Sunday, December 14, 2008

What Type is that Blog?

Found this on my reader today. It's a site called Typlealyzer and supposedly analyzes the 'personality' attributes of the blogger. Here's mine:

ISTP - The Mechanics

The independent and problem-solving type. They are especially attuned to the demands of the moment are masters of responding to challenges that arise spontaneously. They generally prefer to think things out for themselves and often avoid inter-personal conflicts.

The Mechanics enjoy working together with other independent and highly skilled people and often like seek fun and action both in their work and personal life. They enjoy adventure and risk such as in driving race cars or working as policemen and firefighters.

I thought that I was more of a Duty Fulfiller than a Mechanic but this is what came up. Further analysis shows what part of the brain is active during the writing of this blog. It seems that the thinking, practical and sensing parts of my brain were most dominant - it happens to be mostly the left side of the brain - nothing going on in the right according to the diagram (which won't copy here). I couldn't get it to analyze my wikis (here and here). Interesting stuff!

One Year Anniversary

Today is the one year anniversary of this blog. I have to say that I had no idea of the amount of time, energy, researching, soul-searching, and tongue-holding it took to write this weekly post when I decided to start last year. I've been able to share some really neat things that have applications to education and some that are just fun. The most gratifying are the comments have been posted. It's just like getting mail from someone unexpected - a real treat!

Just a brief post today about the highlights of the keynote speech by David Warlick from the Western Regional Computer Advisory Committee Symposium held in London on Dec 11. This was not the first time that I've heard David. Last year at the OLA Superconference, he was the OSLA keynote speaker. Here is the list of critical points that I feel he made:
  • The 21st century teacher must be a master learner
  • Print resources are beginning to disappear - what are the implications to schools?
  • The world is moving from a competative stance to a more cooperative stance.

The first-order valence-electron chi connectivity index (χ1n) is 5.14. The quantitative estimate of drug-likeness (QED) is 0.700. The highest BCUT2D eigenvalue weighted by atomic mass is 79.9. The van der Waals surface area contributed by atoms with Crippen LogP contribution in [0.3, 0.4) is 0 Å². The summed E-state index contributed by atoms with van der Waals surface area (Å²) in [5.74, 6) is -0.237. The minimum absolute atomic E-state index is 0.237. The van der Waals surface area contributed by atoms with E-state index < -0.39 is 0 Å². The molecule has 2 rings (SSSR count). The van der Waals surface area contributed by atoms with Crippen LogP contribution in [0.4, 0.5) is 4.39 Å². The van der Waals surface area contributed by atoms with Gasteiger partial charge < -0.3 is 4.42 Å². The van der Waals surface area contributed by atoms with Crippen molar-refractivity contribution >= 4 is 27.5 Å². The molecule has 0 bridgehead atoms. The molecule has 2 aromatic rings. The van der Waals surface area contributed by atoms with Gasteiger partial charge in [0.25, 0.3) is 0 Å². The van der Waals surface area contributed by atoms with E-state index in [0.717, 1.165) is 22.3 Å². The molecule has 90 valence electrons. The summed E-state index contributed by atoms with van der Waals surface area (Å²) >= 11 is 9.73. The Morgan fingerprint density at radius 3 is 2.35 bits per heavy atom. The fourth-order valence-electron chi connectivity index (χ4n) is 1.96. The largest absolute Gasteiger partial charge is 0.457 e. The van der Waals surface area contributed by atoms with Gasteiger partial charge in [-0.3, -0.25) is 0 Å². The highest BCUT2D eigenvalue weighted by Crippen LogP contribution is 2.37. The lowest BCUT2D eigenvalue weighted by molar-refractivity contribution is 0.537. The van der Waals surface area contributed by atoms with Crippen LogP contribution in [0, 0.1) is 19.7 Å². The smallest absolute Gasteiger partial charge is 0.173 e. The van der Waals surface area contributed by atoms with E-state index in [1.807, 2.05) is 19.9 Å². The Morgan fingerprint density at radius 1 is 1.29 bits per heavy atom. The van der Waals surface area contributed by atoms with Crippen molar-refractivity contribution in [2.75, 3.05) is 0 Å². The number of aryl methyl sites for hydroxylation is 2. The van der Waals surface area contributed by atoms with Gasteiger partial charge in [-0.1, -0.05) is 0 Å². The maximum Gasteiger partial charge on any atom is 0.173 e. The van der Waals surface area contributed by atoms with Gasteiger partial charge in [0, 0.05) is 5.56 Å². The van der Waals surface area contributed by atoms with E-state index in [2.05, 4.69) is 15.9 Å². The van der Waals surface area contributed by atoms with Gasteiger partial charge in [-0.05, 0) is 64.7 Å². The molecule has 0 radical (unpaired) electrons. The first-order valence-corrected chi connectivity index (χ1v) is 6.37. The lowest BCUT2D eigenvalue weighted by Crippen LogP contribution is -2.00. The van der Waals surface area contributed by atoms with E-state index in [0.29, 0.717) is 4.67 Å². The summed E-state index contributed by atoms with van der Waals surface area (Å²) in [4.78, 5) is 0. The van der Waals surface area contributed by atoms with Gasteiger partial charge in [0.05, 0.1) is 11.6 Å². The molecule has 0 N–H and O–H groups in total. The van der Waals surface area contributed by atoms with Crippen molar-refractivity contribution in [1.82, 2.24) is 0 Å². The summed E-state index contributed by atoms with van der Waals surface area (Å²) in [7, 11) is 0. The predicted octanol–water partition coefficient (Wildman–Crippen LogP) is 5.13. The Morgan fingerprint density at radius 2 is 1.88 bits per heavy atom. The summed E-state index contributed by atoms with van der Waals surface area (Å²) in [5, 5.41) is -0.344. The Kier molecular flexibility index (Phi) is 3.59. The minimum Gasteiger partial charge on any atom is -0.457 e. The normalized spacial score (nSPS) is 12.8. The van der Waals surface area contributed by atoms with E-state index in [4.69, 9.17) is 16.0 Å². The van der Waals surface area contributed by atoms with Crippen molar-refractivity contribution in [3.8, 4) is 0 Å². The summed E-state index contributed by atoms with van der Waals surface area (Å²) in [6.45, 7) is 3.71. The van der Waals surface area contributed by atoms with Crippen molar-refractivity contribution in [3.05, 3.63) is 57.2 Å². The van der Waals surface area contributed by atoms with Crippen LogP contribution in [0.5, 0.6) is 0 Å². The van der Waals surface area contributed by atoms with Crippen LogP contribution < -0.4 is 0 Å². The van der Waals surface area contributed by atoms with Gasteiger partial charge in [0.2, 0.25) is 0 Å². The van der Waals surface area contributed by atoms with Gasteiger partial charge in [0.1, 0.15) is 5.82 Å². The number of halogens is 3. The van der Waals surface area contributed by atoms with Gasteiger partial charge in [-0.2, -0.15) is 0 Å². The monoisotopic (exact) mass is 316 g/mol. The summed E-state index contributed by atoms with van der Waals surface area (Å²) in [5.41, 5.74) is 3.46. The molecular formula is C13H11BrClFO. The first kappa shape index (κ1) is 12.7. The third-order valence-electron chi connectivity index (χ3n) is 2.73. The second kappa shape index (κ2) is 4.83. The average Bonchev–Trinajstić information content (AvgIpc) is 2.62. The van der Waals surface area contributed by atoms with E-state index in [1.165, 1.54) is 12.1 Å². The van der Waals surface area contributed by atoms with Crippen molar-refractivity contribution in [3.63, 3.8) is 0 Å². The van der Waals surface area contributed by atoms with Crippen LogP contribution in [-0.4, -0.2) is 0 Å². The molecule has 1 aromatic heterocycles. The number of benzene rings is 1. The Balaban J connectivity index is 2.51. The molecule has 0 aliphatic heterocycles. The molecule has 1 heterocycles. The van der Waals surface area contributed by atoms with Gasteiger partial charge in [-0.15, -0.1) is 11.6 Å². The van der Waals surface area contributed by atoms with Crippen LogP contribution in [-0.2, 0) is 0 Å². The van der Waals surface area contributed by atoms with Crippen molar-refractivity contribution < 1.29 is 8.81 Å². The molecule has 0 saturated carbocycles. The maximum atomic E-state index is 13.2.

• Future job opportunities will be in science, engineering and the ARTS
  • Students of today are different
  • Video games are learning engines
  • Broadband access is an equity issue
  • Information is raw material
  • To be literate in the 21st century means: learning literacy, learning habits and adoptin of a learning lifestyle
  • What are the pedogogies of information abundance?
To me, what really stood in mind was the issue of equity in this 21st century world. David said that many countries are moving to wireless. For example, he said the whole county of Macedonia is wireless and Mexico will soon have broadband access for all in a short time. I fear that our country's politicians are really not focusing on what needs to be done to assure that Canada is able to compete in this flat world. If investment in infrastructure is needed to stimulate the economy, then providing broadband access to all Canadians seems a good infrastructure investment.
I look at many school boards and see issues of equity - new schools have all kinds of technology (computers with Smartboards in every classroom) and old schools struggle with poor wiring and lack of equipment. There hasn't been a new secondary school built in our area since the 70s. Our secondary teachers say that the biggest barrier to implementing read/write web tools is lack of access to computers.
Comments from David's 2 cents Worth blog post about his presentation said that many of the teachers at the keynote would not do anything about the message. I really think that teachers want to integrate more technology into their teaching but are deterred by the lack of access and the reliability of some of the technology.
And what about all of those students who don't have computers and Internet access at home? I fear that they are being left behind. That's my 2 cents worth.

Tuesday, December 2, 2008

Nearest Book Meme

In essence, what I have learned from teacher research has made me breathe Eleanor Duckworth's (1996) question as a mantra:"What if it were otherwise?"

* Get the book nearest to you. Right now.
* Go to page 56.
* Find the 5th sentence.
* Write this sentence - either here or on your blog.
* Copy these instructions as commentary of your sentence.
* Don't look for your favorite book or your coolest but really the nearest.

This was lying on my kitchen floor, waiting for me to get in my "to be read" pile. You Gotta' be the Book by Jeffrey Wilhelm, who will be coming to present in our district in February.